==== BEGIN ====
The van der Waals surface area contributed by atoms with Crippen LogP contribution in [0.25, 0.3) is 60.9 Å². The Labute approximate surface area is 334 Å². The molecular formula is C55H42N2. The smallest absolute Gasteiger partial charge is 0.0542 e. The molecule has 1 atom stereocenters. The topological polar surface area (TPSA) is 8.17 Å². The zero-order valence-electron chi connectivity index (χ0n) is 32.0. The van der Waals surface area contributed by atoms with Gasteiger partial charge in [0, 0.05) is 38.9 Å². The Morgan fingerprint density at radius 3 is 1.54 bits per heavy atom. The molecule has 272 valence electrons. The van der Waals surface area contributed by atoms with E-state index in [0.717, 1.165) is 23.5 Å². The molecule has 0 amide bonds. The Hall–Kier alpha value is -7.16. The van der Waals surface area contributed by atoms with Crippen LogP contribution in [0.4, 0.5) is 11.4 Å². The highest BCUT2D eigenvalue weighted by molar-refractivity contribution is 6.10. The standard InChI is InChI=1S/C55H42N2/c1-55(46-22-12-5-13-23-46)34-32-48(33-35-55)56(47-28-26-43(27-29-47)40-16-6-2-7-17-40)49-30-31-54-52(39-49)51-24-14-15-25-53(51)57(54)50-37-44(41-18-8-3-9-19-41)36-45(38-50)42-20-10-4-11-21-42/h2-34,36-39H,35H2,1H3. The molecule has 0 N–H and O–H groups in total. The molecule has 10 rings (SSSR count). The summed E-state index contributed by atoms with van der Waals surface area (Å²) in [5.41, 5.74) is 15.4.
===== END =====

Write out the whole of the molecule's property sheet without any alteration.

The van der Waals surface area contributed by atoms with Crippen LogP contribution in [0.25, 0.3) is 60.9 Å². The Labute approximate surface area is 334 Å². The molecular formula is C55H42N2. The smallest absolute Gasteiger partial charge is 0.0542 e. The molecule has 1 atom stereocenters. The topological polar surface area (TPSA) is 8.17 Å². The zero-order valence-electron chi connectivity index (χ0n) is 32.0. The van der Waals surface area contributed by atoms with Gasteiger partial charge in [0, 0.05) is 38.9 Å². The Morgan fingerprint density at radius 3 is 1.54 bits per heavy atom. The molecule has 272 valence electrons. The van der Waals surface area contributed by atoms with E-state index in [0.717, 1.165) is 23.5 Å². The molecule has 0 amide bonds. The Hall–Kier alpha value is -7.16. The van der Waals surface area contributed by atoms with Crippen LogP contribution in [0.4, 0.5) is 11.4 Å². The highest BCUT2D eigenvalue weighted by molar-refractivity contribution is 6.10. The standard InChI is InChI=1S/C55H42N2/c1-55(46-22-12-5-13-23-46)34-32-48(33-35-55)56(47-28-26-43(27-29-47)40-16-6-2-7-17-40)49-30-31-54-52(39-49)51-24-14-15-25-53(51)57(54)50-37-44(41-18-8-3-9-19-41)36-45(38-50)42-20-10-4-11-21-42/h2-34,36-39H,35H2,1H3. The molecule has 0 N–H and O–H groups in total. The molecule has 10 rings (SSSR count). The summed E-state index contributed by atoms with van der Waals surface area (Å²) in [5.41, 5.74) is 15.4.